The wisdom of a woolly - Elders Rural Services

The wisdom of a woolly

Though wrapped in wool all his life, Mal Nicholls has nonetheless taken a few knocks along the way, which have only made him a better advisor for growers.

The Elders district wool manager for Gippsland, Mr Nicholls’ focus is on lifting the profitability of his clients. In practice that means three things: helping shape the flock itself, presenting the wool and meeting the market.

Over a career spanning half a century, he’s become immensely qualified in all three.

Having grown up on the family farm at Stradbroke, a young Mr Nicholls was spoilt for choice when it came to a career in wool. Straight out of school, he landed a job with Elders at the Melbourne Wool Store, which he turned down in favour of working on a 6000-Merino sheep property and a Poll Dorset stud closer to home and his local football team.

Next, a stint of “awesome, dangerous fun” blowing up tree stumps on the grazing property of a spinning mill led to crutching work ahead of a shearing team, which then came up for sale.

“A mate of mine who was a reasonably new shearer and I bought the shearing company,” Mr Nicholls said.

“So, pretty much straight after getting a wool classing ticket, I was classing the wool of about 30,000 sheep around home, which we built up to 65,000.”

Just seven years after leaving school, Mr Nicholls and his wife-to-be, Anne, bought a 215-hectare property that became home for almost 20 years but radical shifts beyond the gate brought change again.

“The floor price for wool collapsed,” he said.

“I’d bought more land and we were paying up to 21.5 per cent interest on that and, at the same time, 28pc to Wool Corp to look after the wool. That was just unsustainable.”

He had already been training shed hands for the Australian Wool Corporation and, a Merino man at heart, was an active member of the breed society, so it was a logical step to join Elders as what Mr Nicholls fondly calls a “woolly”.

The job involves strategic advice on genetics, ram purchases, sheep classing, marketing strategy and in-shed advice.

“It’s not as simple as just sending your wool to Melbourne and having it fall in the auction and then and then getting the cheque at the end of it,” he said.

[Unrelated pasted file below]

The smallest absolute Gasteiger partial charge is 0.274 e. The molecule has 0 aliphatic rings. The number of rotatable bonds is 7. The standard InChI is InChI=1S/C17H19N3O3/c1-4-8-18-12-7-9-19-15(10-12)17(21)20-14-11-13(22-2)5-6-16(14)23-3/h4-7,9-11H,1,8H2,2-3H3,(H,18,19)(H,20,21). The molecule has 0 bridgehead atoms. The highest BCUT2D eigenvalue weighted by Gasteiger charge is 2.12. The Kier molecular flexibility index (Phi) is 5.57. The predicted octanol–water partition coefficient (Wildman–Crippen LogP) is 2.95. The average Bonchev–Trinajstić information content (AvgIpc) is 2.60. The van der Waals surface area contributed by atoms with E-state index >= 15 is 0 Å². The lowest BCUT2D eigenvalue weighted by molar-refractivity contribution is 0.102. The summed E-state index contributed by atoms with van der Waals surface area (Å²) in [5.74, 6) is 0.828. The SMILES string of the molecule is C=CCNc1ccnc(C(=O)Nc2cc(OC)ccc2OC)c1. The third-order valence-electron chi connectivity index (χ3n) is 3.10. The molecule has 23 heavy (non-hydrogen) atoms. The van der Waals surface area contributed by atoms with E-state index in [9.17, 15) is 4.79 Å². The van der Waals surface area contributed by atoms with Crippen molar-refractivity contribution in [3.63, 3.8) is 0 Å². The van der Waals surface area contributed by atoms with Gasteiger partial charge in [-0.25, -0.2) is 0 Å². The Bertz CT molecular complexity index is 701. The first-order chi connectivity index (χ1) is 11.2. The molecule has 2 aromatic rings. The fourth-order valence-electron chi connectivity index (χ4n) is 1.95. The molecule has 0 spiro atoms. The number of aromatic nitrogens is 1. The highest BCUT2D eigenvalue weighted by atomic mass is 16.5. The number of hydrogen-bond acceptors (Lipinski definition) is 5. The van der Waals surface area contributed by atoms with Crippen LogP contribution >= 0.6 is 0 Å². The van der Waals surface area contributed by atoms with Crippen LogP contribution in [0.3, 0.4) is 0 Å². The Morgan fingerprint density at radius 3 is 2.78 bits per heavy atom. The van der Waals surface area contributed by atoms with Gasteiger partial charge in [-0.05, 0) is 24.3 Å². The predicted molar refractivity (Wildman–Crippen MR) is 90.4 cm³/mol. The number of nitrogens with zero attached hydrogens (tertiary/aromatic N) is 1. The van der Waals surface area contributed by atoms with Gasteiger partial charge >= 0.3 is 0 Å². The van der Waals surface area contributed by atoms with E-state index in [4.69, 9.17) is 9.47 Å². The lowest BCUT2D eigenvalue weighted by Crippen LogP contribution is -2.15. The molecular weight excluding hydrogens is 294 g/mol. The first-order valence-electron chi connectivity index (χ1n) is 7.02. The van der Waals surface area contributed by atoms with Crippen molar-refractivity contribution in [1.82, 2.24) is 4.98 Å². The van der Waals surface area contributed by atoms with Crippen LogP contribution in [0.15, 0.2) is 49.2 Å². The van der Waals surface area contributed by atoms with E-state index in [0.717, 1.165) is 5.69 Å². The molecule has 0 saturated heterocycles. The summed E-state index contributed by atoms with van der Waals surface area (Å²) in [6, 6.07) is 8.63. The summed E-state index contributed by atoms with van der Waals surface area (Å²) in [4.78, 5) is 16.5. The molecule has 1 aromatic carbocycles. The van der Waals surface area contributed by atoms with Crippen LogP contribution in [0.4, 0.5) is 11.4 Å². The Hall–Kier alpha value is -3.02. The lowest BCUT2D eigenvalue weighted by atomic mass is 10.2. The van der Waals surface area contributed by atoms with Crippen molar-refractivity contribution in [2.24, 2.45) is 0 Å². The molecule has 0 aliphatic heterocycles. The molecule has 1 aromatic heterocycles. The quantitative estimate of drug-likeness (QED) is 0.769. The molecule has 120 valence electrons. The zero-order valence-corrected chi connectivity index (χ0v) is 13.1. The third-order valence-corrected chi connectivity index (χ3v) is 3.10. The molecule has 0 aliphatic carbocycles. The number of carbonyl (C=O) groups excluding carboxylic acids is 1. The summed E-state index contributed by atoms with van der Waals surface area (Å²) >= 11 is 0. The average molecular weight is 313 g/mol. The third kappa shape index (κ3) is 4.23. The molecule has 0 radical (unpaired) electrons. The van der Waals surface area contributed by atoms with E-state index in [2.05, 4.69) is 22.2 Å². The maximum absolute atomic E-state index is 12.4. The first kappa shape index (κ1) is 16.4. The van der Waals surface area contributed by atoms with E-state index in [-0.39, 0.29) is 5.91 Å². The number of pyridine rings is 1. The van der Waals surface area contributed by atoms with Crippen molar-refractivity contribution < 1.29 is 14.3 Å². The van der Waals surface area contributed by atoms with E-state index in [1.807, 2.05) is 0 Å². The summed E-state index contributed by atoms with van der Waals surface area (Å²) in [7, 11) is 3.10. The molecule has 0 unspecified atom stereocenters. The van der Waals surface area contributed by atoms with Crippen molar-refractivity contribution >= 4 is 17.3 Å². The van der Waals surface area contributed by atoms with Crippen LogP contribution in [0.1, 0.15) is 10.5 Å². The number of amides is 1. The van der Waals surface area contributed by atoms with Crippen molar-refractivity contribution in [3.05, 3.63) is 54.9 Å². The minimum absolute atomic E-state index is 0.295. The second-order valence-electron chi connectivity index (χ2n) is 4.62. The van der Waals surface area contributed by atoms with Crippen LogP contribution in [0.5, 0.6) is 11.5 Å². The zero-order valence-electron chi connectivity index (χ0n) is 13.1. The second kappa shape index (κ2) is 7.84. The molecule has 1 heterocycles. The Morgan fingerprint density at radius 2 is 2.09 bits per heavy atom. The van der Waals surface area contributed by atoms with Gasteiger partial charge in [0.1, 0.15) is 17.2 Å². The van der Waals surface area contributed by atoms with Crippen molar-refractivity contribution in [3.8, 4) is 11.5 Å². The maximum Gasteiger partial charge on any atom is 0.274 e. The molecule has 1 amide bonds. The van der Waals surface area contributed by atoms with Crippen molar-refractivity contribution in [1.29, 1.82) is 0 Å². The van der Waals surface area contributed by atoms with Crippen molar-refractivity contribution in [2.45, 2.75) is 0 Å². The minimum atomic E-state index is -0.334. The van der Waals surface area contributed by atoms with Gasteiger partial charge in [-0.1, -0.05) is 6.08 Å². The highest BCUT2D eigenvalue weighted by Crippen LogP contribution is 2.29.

The district wool manager works with growers and classers to parcel wool into lots that maximise returns by matching demand as closely as possible to the needs of buyers.

“You need to know how a buyer operates what their orders from the mill are likely to be,” Mr Nicholls said.

“If I’ve got a grower who’s got 20 to 30 bales of the same type of wool, that’s 20-30pc of a wool buyer’s lot, so it really influences the outcome and most buyers would rather put in something that probably only had a 10pc influence.”

On the other hand, he said, it was about ensuring that lots weren’t so small that handling costs outweighed the added value of a special line.

The industry, he said, needed to deal with consumer concerns regarding animal welfare, as well as the availability of shearers.

“We’ve got to make the job easier for young people to be better or more attractive for young people to enter because while we’re wanting to move the Merino industry forward, we have to be able to get the wool off them when we want,” Mr Nicholls said.

“Both from a non-mulesing point of view and to make the sheep more acceptable to shearers, we need to continue to progress towards reasonably plain-skinned, free-growing sheep.”

Still, after 28 years with Elders and a lifetime in wool, Mr Nicholls remained a true wool purist.

“I just love the job,” he said.

“What I like the most is putting my hands in some nice white crimpy soft wool that just reeks of quality.”

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